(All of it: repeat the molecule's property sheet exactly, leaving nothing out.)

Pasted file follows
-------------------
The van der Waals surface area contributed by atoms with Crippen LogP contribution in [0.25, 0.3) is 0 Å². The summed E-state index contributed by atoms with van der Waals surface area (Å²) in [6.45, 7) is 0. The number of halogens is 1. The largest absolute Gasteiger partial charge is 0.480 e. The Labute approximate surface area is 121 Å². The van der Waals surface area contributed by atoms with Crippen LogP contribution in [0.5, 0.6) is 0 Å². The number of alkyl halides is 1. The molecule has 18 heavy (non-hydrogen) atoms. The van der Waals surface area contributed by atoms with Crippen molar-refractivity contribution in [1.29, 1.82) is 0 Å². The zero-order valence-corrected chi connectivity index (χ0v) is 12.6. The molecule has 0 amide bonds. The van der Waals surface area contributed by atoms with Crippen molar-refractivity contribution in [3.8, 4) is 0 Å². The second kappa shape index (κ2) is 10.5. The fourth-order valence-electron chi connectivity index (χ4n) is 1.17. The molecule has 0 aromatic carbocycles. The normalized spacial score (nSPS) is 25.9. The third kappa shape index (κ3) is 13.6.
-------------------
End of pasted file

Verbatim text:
The van der Waals surface area contributed by atoms with Crippen LogP contribution in [0.25, 0.3) is 0 Å². The summed E-state index contributed by atoms with van der Waals surface area (Å²) in [6.45, 7) is 0. The number of halogens is 1. The largest absolute Gasteiger partial charge is 0.480 e. The Labute approximate surface area is 121 Å². The van der Waals surface area contributed by atoms with Crippen LogP contribution in [0.5, 0.6) is 0 Å². The number of alkyl halides is 1. The molecule has 18 heavy (non-hydrogen) atoms. The van der Waals surface area contributed by atoms with Crippen molar-refractivity contribution in [1.29, 1.82) is 0 Å². The zero-order valence-corrected chi connectivity index (χ0v) is 12.6. The molecule has 0 amide bonds. The van der Waals surface area contributed by atoms with Crippen molar-refractivity contribution in [3.8, 4) is 0 Å². The second kappa shape index (κ2) is 10.5. The fourth-order valence-electron chi connectivity index (χ4n) is 1.17. The molecule has 0 aromatic carbocycles. The normalized spacial score (nSPS) is 25.9. The third kappa shape index (κ3) is 13.6.